- The Hateful and the Obscene: Studies in the Limits of Free Expression
In this cogent and yet readable work, L.W. Sumner proposes no less than a theory of free expression, that is, a 'coherent set of principles capable of answering the most important ... questions about expressive freedom and its limits.' His focus is on two fairly narrow though very important such areas: pornography and hate propaganda. He also limits himself, virtually, to Canadian law and public policy, to the imposing of restrictions on pornography and hate speech by the criminal law, in relation to the Charter of Rights and Freedoms. The question is: should we have criminal restrictions on these activities in this country now? His answer, essentially: no - a position, as he explains, virtually the opposite, with regard to hate [End Page 166] speech, to his view of fifteen years earlier when he first became involved with these issues. Why the change of mind? Thinking further about it, and finding out more about it - and what better inducements could there be?
His theory on this subject appeals to a foundation in a sense readers not familiar with contemporary social philosophy may need to have explained; happily, it is quite well explained (chapter 2) and is virtually that found in John Stuart Mill's classic work, On Liberty. Mill advances a famous general principle, that the only legitimate purpose of impositions by the public on the individual is the prevention of harm to others. Sumner proposes that this is indeed the best underlying theory to attribute to the framers of the Charter.
Liberty is to be protected up to the point at which such harm is forthcoming. Sumner carefully explains that the principle is to be applied pretty much as an 'absolute' restriction, neglecting details and apparent cases in which perhaps more good than harm might come from repression. Mill's principle aims to protect especially the personal part of one's life, which, he supposes, is intrinsically not such as to affect others at all. However, the social part, as we might call it, needs to be divided carefully into two cases: those where the other persons involved are so voluntarily, and those where they are not. The point of Mill's principle is to restrict government-licensed interference in the lives of individuals in all contexts except the last: in which others are affected negatively, that is, harmed, by the actions in question. And even then, the government shouldn't necessarily always interfere; a major issue for government is when the harm done is sufficient to justify intervention by the law. We should not use cannon against fleas, even if what we are attempting to regulate is indeed somewhat harmful to some persons.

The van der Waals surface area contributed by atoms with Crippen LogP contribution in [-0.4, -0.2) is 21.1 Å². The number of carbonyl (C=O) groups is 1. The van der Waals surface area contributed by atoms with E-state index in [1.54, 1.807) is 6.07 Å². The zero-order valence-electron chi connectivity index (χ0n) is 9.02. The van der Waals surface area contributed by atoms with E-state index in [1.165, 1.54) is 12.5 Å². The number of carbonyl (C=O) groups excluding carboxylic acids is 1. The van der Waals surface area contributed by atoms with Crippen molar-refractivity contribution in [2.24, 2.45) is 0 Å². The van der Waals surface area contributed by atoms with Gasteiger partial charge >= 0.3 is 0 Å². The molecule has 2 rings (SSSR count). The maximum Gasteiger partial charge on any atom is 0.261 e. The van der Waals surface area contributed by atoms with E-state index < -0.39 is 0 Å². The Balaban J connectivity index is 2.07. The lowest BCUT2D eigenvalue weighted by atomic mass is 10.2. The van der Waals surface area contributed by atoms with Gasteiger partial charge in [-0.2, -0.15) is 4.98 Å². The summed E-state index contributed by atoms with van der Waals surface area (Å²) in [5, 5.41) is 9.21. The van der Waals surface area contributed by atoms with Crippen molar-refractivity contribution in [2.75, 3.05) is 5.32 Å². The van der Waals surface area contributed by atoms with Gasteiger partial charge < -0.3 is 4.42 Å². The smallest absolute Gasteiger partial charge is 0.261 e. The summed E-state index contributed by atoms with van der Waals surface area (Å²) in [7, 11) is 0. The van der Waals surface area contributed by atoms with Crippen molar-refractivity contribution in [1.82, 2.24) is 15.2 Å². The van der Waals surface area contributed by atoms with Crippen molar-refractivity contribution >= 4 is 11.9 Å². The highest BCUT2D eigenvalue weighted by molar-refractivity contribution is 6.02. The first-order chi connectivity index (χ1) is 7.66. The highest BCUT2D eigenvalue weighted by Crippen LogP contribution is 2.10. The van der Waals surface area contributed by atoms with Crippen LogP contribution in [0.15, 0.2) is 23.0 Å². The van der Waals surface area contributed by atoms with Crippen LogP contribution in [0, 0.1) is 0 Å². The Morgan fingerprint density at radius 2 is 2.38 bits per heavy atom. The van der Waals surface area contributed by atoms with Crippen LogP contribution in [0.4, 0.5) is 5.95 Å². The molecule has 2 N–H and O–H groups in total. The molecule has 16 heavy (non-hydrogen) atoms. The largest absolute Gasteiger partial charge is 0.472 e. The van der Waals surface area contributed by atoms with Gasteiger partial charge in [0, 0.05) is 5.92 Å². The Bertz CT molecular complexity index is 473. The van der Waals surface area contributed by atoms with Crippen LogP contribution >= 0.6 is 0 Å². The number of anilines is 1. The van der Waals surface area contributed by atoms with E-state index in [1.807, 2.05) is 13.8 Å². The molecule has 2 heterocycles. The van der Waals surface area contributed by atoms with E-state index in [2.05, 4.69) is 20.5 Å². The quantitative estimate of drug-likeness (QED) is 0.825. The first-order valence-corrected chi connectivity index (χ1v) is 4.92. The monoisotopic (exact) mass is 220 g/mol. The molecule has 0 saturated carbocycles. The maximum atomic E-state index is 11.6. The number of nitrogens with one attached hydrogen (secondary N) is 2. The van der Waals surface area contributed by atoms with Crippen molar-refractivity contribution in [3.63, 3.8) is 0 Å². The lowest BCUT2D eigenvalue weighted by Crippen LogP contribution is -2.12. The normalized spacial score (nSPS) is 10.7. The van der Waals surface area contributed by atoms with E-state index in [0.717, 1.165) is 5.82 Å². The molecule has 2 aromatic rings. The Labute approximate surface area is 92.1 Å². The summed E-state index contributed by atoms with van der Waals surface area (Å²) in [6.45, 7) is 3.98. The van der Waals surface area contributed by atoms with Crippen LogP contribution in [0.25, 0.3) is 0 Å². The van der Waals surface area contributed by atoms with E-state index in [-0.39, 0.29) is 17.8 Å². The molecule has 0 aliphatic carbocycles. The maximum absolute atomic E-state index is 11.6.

After much careful and well-informed discussion, Sumner arrives at the conclusion that nearly all the constitutional decisions affecting these issues over the past couple of decades are in error. Sometimes they fail of clarity on the issue of who is harmed and how much; and almost always, they fail of a reasonable requirement of evidence.
No one can doubt the importance of these issues, and you are unlikely to read anything as carefully reasoned as what you will find in this remarkable book. Like all of Sumner's work, it is also a model of organization and incisive prose that is a pleasure to the inner ear. Few academics manage to be so readable. Read it, by all means.
Jan Narveson, Department of Philosophy, University of Waterloo